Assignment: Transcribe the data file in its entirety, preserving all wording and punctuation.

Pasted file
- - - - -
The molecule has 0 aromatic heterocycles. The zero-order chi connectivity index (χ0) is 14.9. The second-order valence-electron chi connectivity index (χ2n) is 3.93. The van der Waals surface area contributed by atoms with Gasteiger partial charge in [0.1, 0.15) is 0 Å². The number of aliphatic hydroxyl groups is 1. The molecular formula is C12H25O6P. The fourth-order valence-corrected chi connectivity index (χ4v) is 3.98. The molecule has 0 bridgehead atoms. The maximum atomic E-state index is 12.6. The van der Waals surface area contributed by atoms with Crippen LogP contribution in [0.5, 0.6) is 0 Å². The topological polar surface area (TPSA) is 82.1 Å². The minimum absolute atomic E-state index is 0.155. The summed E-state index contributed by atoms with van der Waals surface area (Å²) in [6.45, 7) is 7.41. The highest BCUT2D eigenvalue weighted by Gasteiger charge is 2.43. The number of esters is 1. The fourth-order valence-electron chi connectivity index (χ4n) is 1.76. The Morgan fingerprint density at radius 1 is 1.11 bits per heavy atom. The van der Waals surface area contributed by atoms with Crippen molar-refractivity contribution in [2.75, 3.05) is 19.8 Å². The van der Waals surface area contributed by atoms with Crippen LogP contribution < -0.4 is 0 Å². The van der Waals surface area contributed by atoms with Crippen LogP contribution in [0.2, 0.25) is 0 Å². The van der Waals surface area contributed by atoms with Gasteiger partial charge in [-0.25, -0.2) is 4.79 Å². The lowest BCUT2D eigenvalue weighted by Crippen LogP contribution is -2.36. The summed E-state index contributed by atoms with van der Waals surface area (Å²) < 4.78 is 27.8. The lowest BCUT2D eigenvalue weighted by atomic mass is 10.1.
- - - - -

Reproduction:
The molecule has 0 aromatic heterocycles. The zero-order chi connectivity index (χ0) is 14.9. The second-order valence-electron chi connectivity index (χ2n) is 3.93. The van der Waals surface area contributed by atoms with Gasteiger partial charge in [0.1, 0.15) is 0 Å². The number of aliphatic hydroxyl groups is 1. The molecular formula is C12H25O6P. The fourth-order valence-corrected chi connectivity index (χ4v) is 3.98. The molecule has 0 bridgehead atoms. The maximum atomic E-state index is 12.6. The van der Waals surface area contributed by atoms with Crippen LogP contribution in [0.5, 0.6) is 0 Å². The topological polar surface area (TPSA) is 82.1 Å². The minimum absolute atomic E-state index is 0.155. The summed E-state index contributed by atoms with van der Waals surface area (Å²) in [6.45, 7) is 7.41. The highest BCUT2D eigenvalue weighted by Gasteiger charge is 2.43. The number of esters is 1. The fourth-order valence-electron chi connectivity index (χ4n) is 1.76. The Morgan fingerprint density at radius 1 is 1.11 bits per heavy atom. The van der Waals surface area contributed by atoms with Crippen molar-refractivity contribution in [2.75, 3.05) is 19.8 Å². The van der Waals surface area contributed by atoms with Crippen LogP contribution < -0.4 is 0 Å². The van der Waals surface area contributed by atoms with Crippen LogP contribution in [0.2, 0.25) is 0 Å². The van der Waals surface area contributed by atoms with Gasteiger partial charge in [-0.25, -0.2) is 4.79 Å². The lowest BCUT2D eigenvalue weighted by Crippen LogP contribution is -2.36. The summed E-state index contributed by atoms with van der Waals surface area (Å²) < 4.78 is 27.8. The lowest BCUT2D eigenvalue weighted by atomic mass is 10.1.